An APEX Athlete: Arly Velásquez and his path to Beijing 2022

Meet Arly, a 33-year-old Paralympic veteran of not only 1 Olympic games appearance but 4 Olympic games appearances (and maybe even another to come!) At first glance you would think this mono-skiing expert has to be a thoroughbred: born and raised in the snow, training at the most exclusive winter summits around the world; But … you would be wrong! He is from a place we call “south of the border” also known as Mexico! You read that correctly, Arly was the ONLY Mexican Paralympic competitor in this year’s Paralympic winter games in Beijing.

To get you up to speed: Arly started his humble beginnings as a mountain bike junior world champion at the age of 12. Unfortunately, on September 29, 2001, Arly was involved in a mountain bike accident that would lead to a T6/T7 injury that left him paralyzed for the rest of his life. After his injury, Arly still had a longing to be with the mountain and to everyone’s disbelief, he sold all his belongings, packed his bags, and headed north with dreams to one day compete at the top level in the winter mono-ski discipline.

Fast forward to 2022 and you can find Arly meeting celebrities like Memo Ochoa (famous Mexican futbol goalkeeper), guest starring on Marco Antonio Regil’s famous podcast, or acting in Toyota commercials leading up to the Olympic games. This young man has certainly lived quite a life to this point and with his approach on life, hard work and dedication to achieve his goals, and ability to remain humble and personable throughout the process, has gained the attention of us here at Motion Composites (that and his beautiful APEX A he used as a flag bearer at this year’s games). After hearing of this exceptional human being, we decided to organize a meet and great to discuss his past, present, and future within the world of sports and life in general.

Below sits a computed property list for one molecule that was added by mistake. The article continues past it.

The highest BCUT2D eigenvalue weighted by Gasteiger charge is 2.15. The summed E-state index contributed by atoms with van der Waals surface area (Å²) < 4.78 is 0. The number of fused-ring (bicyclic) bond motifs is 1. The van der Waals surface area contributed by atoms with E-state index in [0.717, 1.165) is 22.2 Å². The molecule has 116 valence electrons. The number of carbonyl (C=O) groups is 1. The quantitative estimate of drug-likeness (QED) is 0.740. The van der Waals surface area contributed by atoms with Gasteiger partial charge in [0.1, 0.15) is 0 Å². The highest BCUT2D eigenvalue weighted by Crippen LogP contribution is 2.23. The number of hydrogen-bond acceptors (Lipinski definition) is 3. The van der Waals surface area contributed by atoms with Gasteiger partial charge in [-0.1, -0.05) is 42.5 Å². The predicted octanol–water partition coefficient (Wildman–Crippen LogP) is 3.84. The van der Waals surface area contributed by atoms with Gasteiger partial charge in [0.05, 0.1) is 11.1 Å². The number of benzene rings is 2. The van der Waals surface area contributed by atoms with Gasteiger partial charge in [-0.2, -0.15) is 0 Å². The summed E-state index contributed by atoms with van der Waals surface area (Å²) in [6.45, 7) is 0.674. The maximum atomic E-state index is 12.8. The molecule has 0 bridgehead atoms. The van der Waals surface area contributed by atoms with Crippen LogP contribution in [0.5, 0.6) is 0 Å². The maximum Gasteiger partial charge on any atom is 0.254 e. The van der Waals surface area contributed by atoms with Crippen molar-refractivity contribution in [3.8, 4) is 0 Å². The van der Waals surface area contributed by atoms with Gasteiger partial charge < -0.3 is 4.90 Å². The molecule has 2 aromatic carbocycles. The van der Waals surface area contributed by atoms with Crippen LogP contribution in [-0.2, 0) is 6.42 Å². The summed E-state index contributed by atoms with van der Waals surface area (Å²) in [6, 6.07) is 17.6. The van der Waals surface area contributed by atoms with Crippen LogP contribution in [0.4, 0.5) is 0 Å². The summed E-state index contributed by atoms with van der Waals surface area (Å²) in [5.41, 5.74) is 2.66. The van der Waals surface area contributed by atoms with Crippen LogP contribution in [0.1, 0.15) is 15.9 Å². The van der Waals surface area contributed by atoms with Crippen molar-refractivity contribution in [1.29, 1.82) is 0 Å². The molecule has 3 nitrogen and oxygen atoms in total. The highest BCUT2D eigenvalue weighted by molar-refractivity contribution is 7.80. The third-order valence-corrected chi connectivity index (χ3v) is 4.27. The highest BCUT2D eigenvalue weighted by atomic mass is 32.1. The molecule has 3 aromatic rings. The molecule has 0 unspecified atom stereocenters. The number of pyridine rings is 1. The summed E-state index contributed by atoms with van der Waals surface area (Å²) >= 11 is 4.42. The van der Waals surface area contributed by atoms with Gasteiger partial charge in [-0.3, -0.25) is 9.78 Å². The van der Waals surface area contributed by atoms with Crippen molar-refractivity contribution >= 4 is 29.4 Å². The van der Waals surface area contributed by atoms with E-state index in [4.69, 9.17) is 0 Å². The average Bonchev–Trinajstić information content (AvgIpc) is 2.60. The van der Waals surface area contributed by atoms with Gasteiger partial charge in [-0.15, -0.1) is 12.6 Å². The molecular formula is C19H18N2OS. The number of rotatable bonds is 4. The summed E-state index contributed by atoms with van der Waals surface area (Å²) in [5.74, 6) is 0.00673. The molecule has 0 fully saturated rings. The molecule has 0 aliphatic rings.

Photo: courtesy of Alan Amper



Motion Composites: Considering you are from Mexico, and you are competed in the WINTER Olympics, our first questions obviously must be, how did you enter the world of winter sports?

Arly Velasquez: My entry to winter sports started with my love of the mountain. Being a junior mountain bike champion, I spent all my days in this atmosphere, and I missed the stimulation it brought; like the feeling of no boundaries when I am out there. I am very competitive, addicted to competition you could say; so, when I discovered the adaptive sport, mono-skiing in January 2009, I told myself, “I am going to train in that until I become professional, and my goal is to be in the 2010 winter Paralympics.” So, I sold everything, raised some money locally with my marketing and music industry background and drove for 14 hours to get to Park City, Utah, where people had told me it was a good place to train myself. I kept on training in different places (Colorado, New Zealand, etc.) and at the end of that season I was in my first Paralympics. At that moment, I knew that it was just the beginning.

MC: Second question, we love your APEX, it looks great in all your flag bearing photos during the opening ceremony of the games! How did you hear about Motion Composites?